So how can we listen to each other if our primary communication tools are bumper sticker bromides, internet troll tirades, and, on the odd occasion when we do poke our heads above the parapets of our partisan comfort zones, yell fests across no man’s land? Well, how about books. I know it’s old fashioned, that it takes a bit of sustained intellectual engagement, and that there’s no comment section where you can get a good cathartic rant on and anonymously napalm the author’s ideas, morals and dignity. But bear with me here. Amazingly, there are still numbers of grownups on both sides of the political divide trying to thoughtfully deal with partisan differences, and they need more than encouragement. They need a bigger audience.
I’m not talking about the delegates of division, here, the folks who occasionally take time off from their usual agitprop platforms to pack one-sided harangues into print form. I’m talking about people genuinely interested in, and capable of, talking across the political divide. Phil and Moonbeam aren’t getting anywhere shooting eyeball daggers across the yams at the holiday table. But maybe both of them could get to recognize a little bit more of what they have in common if they found a genuine messenger in hardback in the old Christmas stocking. Yes, I know Christmas has come and gone, but if the holiday spirit is still there, maybe it’s worth ringing in the New Year with a belated gift that will encourage dealing with politics on more cerebral and less emotionally raw basis. Allow me to make two suggestions, one from the left and one from the right.
From the left I’d recommend Strangers in Their Own Land, by Arlie Russell Hochschild. Hochschild is sociologist, and not only a sociologist, but a University of California Berkeley sociologist. In other words, she’s a card-carrying member of the lefty-left. Foreknowledge of her academic background should insure that the mere sound of her approaching Birkenstocks will raise hackles amongst Trumpinistas.
She’s also pretty curious about why people are so politically different from her, curious enough to spend several years hanging out with committed Tea Party types in Louisiana. She finds them to be a pretty likeable bunch and certainly not the two-dimensional yahoos brought up at progressive white wine and cheese condescension confabs. They’re friendly, hardworking, and dealing with some pretty tough social and economic issues. She’s initially baffled by their political reasoning. Some of her subjects are literally being killed by the petrochemical industry—and they are perfectly aware of what’s going on—and yet they are pro-business, anti-government, anti-regulation, and most certainly anti-EPA. She never pretends to agree with her subjects’ politics, yet she ends up making a pretty convincing case about what they are based in. If you’re one of those liberals still shell-shocked by the coming ascension of Trump and wondering what happened, this isn’t going to make things sting any less. But it might help you understand why we are where we are.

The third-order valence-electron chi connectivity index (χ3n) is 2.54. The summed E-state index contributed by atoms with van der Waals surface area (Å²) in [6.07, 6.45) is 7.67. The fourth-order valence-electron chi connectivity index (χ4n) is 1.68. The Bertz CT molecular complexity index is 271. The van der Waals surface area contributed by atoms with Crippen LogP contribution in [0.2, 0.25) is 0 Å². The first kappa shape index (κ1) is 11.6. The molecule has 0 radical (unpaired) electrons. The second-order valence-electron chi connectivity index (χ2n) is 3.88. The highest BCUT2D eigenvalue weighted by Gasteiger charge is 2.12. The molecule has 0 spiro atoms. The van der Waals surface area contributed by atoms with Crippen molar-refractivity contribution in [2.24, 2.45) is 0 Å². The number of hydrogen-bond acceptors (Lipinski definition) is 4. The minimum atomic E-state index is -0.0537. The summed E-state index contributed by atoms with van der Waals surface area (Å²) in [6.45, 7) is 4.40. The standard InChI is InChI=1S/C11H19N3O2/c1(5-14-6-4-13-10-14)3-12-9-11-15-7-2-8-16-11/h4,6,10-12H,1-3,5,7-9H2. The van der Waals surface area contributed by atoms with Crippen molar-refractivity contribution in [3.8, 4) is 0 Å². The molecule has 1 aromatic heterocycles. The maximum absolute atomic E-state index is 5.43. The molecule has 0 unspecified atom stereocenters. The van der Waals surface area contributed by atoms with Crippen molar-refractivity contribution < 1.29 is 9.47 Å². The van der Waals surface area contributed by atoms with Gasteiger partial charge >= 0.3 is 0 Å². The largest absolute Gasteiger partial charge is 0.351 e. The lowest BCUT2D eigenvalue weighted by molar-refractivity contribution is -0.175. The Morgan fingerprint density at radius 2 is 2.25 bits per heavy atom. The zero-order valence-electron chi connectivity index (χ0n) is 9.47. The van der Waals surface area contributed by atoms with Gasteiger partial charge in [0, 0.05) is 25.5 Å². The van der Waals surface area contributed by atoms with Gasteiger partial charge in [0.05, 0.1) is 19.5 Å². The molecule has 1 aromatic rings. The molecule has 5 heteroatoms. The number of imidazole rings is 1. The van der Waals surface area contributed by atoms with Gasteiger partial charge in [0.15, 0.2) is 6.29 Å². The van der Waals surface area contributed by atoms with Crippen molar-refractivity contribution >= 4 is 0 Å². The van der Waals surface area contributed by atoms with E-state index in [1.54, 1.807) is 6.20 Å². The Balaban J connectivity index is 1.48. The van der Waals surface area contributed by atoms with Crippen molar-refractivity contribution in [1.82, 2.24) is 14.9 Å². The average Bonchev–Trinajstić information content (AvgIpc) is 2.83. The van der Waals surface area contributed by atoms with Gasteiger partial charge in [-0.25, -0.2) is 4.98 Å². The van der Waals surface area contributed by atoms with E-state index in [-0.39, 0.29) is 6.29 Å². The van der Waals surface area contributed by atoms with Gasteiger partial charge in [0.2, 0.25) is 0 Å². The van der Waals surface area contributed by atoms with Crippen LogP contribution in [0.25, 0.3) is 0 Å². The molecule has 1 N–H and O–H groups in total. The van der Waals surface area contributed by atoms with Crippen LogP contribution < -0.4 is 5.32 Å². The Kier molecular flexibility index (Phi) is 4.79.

From the right, I’d recommend A Hillbilly Elegy by J.D. Vance. Vance also has some fancy-pants academic cred—he’s an Ivy League-educated lawyer—but he’s a Republican and a conservative and has a gobsmacking hardscrabble backstory. Socio-demographically speaking, his tribe is the Trump electorate. While his memoir has gotten a lot of (well deserved) attention for being a sensitive portrayal of the white working class, one of things that impressed me about it was how he made good. He went through a top notch public school (Ohio State) before going onto the snoot circuit at Yale Law. Along the way he dealt with who you’d expect to find in such circles, i.e. a lot of lefty-leaning Hochschild types. Not all get a sympathetic portrayal—some clearly don’t deserve it—but plenty do. And plenty go out of their way to help a promising guy get up the ladder. Vance clearly has an open mind and seems less interested in condemning than in connecting.
Would there were more on the left like Hochschild and more on the right like Vance. If you’ve got people like these two in your social circle, consider yourself very lucky (and invite me over for a beer sometime, that’s an interesting crowd). Lacking that, leave the Phils and the Moonbeams to their food fight and check out these books. Reading is a kind of listening, and we could all stand to do a sight more of it.